What will happen to the organ?

The replacement of the current organ is being handled separately, but its location, and that of the choir is being incorporated in this project.  A free-standing instrument positioned at the east end of the north aisle is planned.

Can the carpet in the chancel be removed for better acoustics? 

Yes, the carpet will be removed as will the current fixed platform. The nave floor and Lady Chapel floors will be of Ancaster stone and the chancel floor will be at least partly tiled.

Does the pulpit stay where it is?

The pulpit may be moved slightly to accommodate the new position of the organ. This would return the pulpit to where it was around 1840.

Will a dais be needed?

Yes, there will be a dais, but it will be smaller and moveable.

Won’t the pillars still be in the way?

Yes, but they will be redecorated and can then be made to look beautiful and a feature. Use of unobtrusive tv screens will allow obstructed views to be overcome where necessary.

Will screens replace hymns books and printed material at the church services?

Not completely. Screens may work alongside printed booklets. Many churches have found the use of screens gives greater flexibility and a larger range of material that can be used in services. A screen is used already at Family Services to display song words and images, saving costs in paper and printing. Service sheets and hymn books will not be banned! Some may want to take advantage of the lower cost and reduced carbon footprint which screens offer.

Is the aim to provide a youth-centric church?

The intention is to improve the comfort, flexibility of use and accessibility of the building so that it can be enjoyed by people of all age groups.

How much will this project cost?

It is expected that the total cost will be in the region of £3,000,000, but in the first phase the cost is about half this

Where will the money come from?

The church has about £220,000 on deposit from legacies but the majority of the funding will come from grants. Of course, we certainly hope that there will be many local people who will be inspired by the vision and want to contribute.

How does this contribute to the church’s mission to help the poor?

It makes the building more accessible to all sectors of the whole community and enables a wider range of socially supportive activities in addition to traditional worship. The drop-in nature of the café  is a very important part of the project.

Won’t a refurbished church cost more for heating and lighting?

More efficient heating and lighting should mean it actually will cost less even if open more. The building will be in use more than it is now, and in some cases, this will also be increasing income.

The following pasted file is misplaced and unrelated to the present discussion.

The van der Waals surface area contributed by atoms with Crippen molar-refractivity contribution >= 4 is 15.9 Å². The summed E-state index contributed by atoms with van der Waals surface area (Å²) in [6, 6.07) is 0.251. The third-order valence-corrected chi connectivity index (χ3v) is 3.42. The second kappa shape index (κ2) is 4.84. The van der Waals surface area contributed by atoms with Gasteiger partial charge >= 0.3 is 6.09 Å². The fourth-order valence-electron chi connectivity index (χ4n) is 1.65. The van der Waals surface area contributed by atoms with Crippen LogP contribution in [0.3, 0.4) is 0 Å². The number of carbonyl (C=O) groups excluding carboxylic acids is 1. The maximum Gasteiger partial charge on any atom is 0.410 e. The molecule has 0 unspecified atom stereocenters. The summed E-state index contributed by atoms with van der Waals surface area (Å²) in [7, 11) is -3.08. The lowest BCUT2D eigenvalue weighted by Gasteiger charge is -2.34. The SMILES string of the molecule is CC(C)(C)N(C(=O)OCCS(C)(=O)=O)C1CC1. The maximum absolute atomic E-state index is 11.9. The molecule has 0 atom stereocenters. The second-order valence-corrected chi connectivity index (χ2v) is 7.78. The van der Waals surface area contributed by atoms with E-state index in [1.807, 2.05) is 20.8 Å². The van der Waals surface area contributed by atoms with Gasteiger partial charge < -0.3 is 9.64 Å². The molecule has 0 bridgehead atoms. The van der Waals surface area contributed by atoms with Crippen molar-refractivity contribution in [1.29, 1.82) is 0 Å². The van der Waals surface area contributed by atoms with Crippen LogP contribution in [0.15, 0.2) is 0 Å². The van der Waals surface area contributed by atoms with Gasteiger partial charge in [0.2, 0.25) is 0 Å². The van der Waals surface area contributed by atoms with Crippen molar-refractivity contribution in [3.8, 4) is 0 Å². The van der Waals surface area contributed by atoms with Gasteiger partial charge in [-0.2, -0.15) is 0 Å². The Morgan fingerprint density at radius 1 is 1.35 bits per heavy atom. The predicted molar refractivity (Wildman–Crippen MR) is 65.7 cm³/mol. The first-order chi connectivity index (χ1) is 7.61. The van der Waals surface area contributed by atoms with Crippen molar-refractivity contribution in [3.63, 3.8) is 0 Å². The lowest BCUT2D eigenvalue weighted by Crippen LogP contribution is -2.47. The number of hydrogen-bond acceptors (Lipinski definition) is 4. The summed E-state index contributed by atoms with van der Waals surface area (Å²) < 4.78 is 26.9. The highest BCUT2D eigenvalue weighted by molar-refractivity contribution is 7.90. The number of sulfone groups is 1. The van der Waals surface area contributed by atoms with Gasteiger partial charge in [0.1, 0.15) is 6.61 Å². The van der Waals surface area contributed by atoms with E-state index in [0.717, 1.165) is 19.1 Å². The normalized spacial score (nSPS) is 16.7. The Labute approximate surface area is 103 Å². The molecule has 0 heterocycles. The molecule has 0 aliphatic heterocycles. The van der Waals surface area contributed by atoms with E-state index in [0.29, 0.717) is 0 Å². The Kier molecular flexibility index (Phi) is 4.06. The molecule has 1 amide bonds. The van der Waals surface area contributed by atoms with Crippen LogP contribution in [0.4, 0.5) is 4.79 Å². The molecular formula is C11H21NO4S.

Will everything be done at once?

Ideally it would be, and it would cost less if it were, but following the Coronavirus outbreak we believe the best way forward is to phase the project, concentrating on opening the building as a community space as soon as possble in 2021. Most of the refurbishment work will require the church to be closed.  To restrict this to a minimum a single coherent plan is necessary, and then it may be possible to undertake particular work packages in isolation or concurrently as funds become available or to meet particular needs.

Will the church be unavailable during the refurbishment work?  

Disruption to the normal working of the church will be kept to a minimum but there will be a period of approximately 10 months when we will not be able to use the church building. During that time, our regular services will continue as far as possible, but in different locations. For example, all the Sunday services can be held in The Cornerstone.

Will any of the existing graves need to be moved as a result of the building work?

A small number of older memorial stones may have to be moved.  Every effort will be made to locate and contact the families of those who are buried there.

What will happen to the graves that will be under the new parish room?  

We have identified twelve graves that will be affected by either the Parish Room or the link corridor. All but two of them are more than 100 years old.

We are currently in the process of photographing and listing the details of those memorials. We will then seek permission from either the erector of the memorial or heirs of the person commemorated.

The foundations for the Parish Room will be built on top of the ground using a floating slab technique so that the remains themselves will not be disturbed. The memorial stones will be moved to another nearby area of the All Saints churchyard.

Will there be coffee facilities in the refurbished church?

There will be a servery where refreshments could be prepared to provide a facility for the immediate local community and visitors to the church, after worship or in connection with events.

How many people will the Parish Room seat?  

It should be able to seat around 40 people, which will make it suitable for small, informal worship groups, church meetings… etc.

Will access to the church be improved?

The existing cobblestone walkway at the west door will be replaced by a more even surface thus making it easier to walk on. The ramp in the west porch will be removed. In addition, there will be a new door on the north side of the building with level access to make it accessible for wheelchair and pushchair users.

Will the refurbished building offer any new employment opportunities?

Employment opportunities may include caretaking, cleaning, furniture moving etc. Through the additional use opportunities it will create, demand will be stimulated locally for the services of professional event organisers, conference managers, printers, caterers etc.